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Excerpt from Character 13: Employee

Michael Best
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on September 30, 2015

Employee male sketchWhen you hear former small business owners say that this is the character they miss the least, what they’re really saying is that employee management is not a walk in the park.

Employees are idiosyncratic creatures, and when we pour all those idiosyncrasies into a small business like ingredients into a blender, most of the time we cross our fingers and hope for the best. Well, therein lies the average small business owner’s problem. It requires more than luck to select the right ingredients and blend them the right way to produce a palatable mixture—it requires skill.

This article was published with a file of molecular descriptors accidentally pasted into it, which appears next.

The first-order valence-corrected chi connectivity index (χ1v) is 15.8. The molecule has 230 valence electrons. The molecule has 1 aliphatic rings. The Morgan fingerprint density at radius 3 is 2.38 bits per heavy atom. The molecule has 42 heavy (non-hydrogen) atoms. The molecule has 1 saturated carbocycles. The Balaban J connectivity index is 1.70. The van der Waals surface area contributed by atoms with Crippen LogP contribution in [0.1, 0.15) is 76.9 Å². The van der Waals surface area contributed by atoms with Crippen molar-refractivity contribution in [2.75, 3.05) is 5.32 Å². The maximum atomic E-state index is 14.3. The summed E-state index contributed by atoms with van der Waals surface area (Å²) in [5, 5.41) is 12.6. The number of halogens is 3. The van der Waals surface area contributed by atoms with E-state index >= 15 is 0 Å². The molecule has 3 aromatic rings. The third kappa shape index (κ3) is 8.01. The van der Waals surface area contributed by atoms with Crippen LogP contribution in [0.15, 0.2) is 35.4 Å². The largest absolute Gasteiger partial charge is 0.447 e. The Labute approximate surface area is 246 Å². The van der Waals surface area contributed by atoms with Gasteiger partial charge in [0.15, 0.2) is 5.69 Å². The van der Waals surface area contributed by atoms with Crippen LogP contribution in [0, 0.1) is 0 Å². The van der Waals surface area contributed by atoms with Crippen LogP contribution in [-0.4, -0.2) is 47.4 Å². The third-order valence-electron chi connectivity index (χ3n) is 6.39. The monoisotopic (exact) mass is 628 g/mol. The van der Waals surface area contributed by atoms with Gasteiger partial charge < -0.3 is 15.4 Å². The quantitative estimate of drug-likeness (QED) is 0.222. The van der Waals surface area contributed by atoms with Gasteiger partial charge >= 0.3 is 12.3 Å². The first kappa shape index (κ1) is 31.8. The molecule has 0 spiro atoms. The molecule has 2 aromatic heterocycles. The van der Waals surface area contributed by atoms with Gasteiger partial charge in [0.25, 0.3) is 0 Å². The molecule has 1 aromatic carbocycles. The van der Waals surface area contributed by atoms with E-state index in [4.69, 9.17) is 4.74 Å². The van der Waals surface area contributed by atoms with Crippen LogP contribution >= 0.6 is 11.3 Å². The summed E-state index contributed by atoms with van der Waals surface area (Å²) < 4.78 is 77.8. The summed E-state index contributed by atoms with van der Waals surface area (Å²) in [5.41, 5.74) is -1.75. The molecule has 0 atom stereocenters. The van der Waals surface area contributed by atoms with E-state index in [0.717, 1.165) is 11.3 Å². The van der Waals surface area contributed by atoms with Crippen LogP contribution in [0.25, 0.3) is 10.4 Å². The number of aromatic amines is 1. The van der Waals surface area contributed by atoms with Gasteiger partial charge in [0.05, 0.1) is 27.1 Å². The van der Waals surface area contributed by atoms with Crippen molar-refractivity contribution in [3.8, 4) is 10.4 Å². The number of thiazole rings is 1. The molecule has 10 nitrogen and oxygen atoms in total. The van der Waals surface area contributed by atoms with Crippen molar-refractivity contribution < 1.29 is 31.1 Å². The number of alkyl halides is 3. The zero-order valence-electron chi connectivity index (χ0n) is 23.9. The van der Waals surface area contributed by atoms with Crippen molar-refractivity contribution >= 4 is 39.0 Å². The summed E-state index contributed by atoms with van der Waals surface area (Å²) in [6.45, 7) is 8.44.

Show me a small business owner complaining about employee problems, as many incessantly do, and I’ll show you a small business owner lacking employee-management skills. Many owners gamble with this important aspect of their businesses by settling for seat-of-the-pants employee management rather than acquiring the skills or help to properly hire, train, manage, and fire. Successful employee management is a critical aspect of managing for success. Consider the existence of human resource departments in big companies, usually led by a highly paid VP—clear recognition of the complexity and importance of employee management.

So what is a small business owner with limited resources to do? For most, a full-time human resource specialist is out of the question. Therefore, the owner must often fill the role ordinarily performed by an entire HR department in a big company, from recruiter to VP. And there’s not much choice in the matter because I don’t believe it’s possible to manage a small business’s staff effectively without a reasonable level of employee management skills. The question is, where do you gain that skill?